Earlier this week, House Speaker Shekarchi & Senate President Ruggerio announced a commitment to act on the Governor’s RI Rebounds Proposal: a plan for 10% of the State’s $1.13 billion in American Rescue Plan State Fiscal Recovery Funds to be initially invested in RI’s families, workers & small businesses. Additionally, tens of millions would go towards supporting the State’s Early Intervention program for children with developmental needs.
These funds would serve as a critical investment in RI’s recovery through providing vital supports to our citizens & through catalyzing our economic comeback.
The proposal will be brought to vote in the Finance Committees next week, to learn more click here.
Keys to Elected Office: The Essential Guide for Women
The Barbara Lee Foundation’s guide offers the most direct, must-know advice for women elected officials and candidates running for office. This newly updated edition is a concise look at what it takes for a woman to run and succeed.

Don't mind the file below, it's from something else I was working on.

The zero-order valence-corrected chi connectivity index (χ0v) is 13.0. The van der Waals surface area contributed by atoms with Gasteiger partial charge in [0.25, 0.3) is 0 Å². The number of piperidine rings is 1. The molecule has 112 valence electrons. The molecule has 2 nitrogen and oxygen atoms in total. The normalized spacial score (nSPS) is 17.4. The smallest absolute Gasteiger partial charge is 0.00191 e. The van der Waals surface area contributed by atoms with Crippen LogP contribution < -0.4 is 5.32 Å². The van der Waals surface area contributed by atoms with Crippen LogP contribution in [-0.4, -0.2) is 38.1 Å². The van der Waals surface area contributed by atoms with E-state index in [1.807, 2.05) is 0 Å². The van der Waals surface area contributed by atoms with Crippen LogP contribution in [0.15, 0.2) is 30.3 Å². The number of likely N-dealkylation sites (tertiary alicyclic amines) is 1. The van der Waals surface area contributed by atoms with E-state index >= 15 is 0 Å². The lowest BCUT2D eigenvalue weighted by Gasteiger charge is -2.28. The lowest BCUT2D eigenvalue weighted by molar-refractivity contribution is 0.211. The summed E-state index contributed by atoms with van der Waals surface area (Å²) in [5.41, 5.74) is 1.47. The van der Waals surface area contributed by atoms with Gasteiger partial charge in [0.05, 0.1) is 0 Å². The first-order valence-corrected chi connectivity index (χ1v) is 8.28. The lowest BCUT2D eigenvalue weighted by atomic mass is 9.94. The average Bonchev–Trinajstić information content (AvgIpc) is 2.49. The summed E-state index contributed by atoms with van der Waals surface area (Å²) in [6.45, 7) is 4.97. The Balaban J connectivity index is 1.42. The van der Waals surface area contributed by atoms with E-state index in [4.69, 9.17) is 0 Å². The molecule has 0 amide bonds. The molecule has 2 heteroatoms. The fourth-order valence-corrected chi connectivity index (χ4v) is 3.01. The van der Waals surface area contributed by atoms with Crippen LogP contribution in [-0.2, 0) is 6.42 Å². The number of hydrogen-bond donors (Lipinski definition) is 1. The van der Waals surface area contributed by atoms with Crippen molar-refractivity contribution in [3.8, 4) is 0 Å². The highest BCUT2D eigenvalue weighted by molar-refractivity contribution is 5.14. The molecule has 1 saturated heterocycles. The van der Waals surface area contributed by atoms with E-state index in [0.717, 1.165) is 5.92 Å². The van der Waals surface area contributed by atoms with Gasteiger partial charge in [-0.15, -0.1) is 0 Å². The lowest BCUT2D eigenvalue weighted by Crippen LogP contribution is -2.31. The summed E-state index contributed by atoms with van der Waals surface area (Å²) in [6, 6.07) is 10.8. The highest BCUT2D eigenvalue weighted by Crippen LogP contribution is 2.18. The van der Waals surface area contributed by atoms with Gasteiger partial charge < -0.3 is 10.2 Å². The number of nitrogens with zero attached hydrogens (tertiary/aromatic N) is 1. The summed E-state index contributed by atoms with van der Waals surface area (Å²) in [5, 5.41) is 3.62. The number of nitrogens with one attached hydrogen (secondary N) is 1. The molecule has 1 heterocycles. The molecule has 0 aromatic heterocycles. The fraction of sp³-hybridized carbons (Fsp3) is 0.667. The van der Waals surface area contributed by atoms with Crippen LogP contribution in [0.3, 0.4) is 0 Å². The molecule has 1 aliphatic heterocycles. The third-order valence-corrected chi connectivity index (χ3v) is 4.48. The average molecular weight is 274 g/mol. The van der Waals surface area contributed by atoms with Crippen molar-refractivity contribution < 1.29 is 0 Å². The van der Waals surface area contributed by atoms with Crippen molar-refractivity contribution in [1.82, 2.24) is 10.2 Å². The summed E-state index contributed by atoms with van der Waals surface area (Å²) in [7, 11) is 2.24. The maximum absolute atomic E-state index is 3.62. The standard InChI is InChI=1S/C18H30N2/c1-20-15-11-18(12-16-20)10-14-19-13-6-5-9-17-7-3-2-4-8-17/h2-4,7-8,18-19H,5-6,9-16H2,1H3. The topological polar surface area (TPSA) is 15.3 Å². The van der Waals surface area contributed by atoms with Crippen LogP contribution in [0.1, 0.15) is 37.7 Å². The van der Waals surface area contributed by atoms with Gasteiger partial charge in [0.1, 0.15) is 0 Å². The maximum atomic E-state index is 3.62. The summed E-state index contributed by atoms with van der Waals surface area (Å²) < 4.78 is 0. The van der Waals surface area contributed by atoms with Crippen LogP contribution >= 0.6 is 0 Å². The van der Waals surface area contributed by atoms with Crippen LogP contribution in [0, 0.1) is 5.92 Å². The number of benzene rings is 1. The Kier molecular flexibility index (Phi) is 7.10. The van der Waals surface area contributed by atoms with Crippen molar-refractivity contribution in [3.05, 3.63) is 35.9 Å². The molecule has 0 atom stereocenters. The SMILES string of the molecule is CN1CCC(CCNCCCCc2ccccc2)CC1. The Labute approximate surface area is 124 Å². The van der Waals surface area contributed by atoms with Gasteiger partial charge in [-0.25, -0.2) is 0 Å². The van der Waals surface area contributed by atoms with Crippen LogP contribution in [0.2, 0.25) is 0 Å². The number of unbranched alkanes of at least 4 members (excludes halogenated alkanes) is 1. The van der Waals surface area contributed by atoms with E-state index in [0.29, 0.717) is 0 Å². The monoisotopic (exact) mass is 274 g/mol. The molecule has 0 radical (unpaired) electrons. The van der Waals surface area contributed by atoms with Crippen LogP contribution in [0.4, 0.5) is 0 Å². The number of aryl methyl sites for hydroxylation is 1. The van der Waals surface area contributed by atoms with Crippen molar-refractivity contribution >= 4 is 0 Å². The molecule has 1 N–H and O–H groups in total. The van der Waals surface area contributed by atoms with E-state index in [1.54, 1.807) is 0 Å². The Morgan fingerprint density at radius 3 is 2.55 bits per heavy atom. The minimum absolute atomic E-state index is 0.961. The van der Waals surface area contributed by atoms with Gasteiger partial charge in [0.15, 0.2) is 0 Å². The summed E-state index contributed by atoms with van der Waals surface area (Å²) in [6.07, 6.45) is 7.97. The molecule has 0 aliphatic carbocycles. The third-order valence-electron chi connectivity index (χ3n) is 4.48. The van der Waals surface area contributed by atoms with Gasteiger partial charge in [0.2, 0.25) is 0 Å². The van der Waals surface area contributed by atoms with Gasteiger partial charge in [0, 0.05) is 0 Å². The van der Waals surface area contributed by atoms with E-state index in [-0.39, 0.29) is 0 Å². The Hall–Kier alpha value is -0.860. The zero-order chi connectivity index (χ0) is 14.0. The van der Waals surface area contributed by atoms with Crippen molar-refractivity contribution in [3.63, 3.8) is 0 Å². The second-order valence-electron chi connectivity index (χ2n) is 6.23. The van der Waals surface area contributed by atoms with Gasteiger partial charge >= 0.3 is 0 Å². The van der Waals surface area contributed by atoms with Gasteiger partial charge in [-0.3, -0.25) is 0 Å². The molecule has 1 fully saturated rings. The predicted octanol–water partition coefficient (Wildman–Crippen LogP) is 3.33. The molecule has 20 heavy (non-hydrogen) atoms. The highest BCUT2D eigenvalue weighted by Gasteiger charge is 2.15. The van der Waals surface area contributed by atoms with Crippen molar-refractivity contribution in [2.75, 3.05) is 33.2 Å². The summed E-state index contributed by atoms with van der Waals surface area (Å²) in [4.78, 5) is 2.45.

The Foundation also recently hosted a webinar in which Christine Matthews of Bellwether Research and Celinda Lake of Lake Research Partners covered how voters perceive women leaders who are seeking subsequent terms in office, how voters judge messages about women’s records as elected officials, and tips for women incumbents to counteract the double standards they face.
Need a Website Refresh or Build?
The RIDP is partnering with RagTag–a volunteer organization with expertise in building digital tools for down-ballot Democratic Campaigns–to provide assistance building a new campaign website for your campaign, at a total cost of $272 paid by your campaign.
Please check out this document for details. If interested, please fill out this interest form: We are also extending the invitation to City and Town Committees and their down-ballot incumbents, dependent on capacity.
City & Town Committees
Click here to see the calendar
Don’t see your town committee meeting? Check the website for contact information